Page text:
Jochelle Mendonca, The Economic Times
Mumbai, 31 May 2016
does it take to build an ecommerce platform? Well, just on the money
side, Tata Unistore, the Tata group's online sales arm, paid TCS Rs
36.48 crore in the runup to the launch of the website.
There's another Rs 20.9 crore of work done in FY16 that is yet to be paid out, TCS' annual report showed.
The TataCliQ ecommerce site that launched last week had TCS as its primary technology partner .
Data analytics for the site will be provided by Tata IQ, the company said in its presentation.
Group says it is a creating a 'one-of-its-kind, omnichannel'
marketplace which would allow customers to ship-to-stores,
collect-from-stores and return-to-stores.
said the process requires a great deal of technology to connect stores
to an online site, because different merchandise inventory systems
would need to be connected. The company had to connect its front-end
online ordering system, the store points-of-sale and mobile
applications to back-systems like its warehouse, inventory management
system, customer service and analytics.
"Technology plays a
great part, because if you don't have the technology, the different
systems can't talk to each other and the customer won't get a seamless
experience, which is the basis of omni-channel," Devangshu Dutta, CEO
of retail consultancy firm Third Eyesight, told ET.
CliQ is based on a customised ecommerce platform from SAP called
Hybris. The company has an in-house team and 20 technology partners,
including some startups such as Chennai-based artificial intelligence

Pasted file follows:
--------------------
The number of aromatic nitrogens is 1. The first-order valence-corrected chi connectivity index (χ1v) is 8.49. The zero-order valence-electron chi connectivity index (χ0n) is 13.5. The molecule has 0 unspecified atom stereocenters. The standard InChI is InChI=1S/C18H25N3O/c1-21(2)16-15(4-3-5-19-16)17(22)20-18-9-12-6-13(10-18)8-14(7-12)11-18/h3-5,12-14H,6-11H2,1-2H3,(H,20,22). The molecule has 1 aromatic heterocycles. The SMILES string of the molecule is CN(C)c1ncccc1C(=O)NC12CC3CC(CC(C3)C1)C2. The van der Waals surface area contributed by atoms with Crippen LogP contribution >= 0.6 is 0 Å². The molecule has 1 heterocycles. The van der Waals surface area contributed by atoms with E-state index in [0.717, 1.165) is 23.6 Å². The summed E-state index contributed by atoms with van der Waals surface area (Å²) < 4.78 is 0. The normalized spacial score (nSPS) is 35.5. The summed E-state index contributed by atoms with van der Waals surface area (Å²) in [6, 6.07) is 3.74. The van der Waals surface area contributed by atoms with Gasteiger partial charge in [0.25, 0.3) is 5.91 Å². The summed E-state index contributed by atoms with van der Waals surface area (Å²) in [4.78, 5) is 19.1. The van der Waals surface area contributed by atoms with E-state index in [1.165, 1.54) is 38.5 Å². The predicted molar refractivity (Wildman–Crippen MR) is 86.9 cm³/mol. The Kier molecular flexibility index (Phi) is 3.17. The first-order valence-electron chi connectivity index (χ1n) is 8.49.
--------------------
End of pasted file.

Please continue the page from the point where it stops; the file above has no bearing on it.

startup Mad Street Den. The startup, which has been funded by Reservoir
Investments' Exfinity Fund and GrowX Ventures, provides visual search
and visual recommendation solutions to Tata CliQ. "In fashion, if
someone is looking at a little black dress, typically it makes sense to
show them more offerings of that kind. And then you could have further
personalisation, because with artificial intelligence that is
possible," Ashwini Asokan, co-founder and CEO at Mad Street Den, said.
who declined to give specifics on the partnership with the Tatas, also
works with ecommerce startups such as Voonik and Craftvilla. She added
that the pace of technology adoption in the ecommerce market in India
was much faster than Western markets.
"The cycle here is
two-to-four weeks. Elsewhere you still have to go through a pilot. It
will really be interesting to see how this plays out with the Tatas vs
Reliance vs the Birlas. In 12-18 months, I think the ecommerce market
in India will look completely different," Asokan said.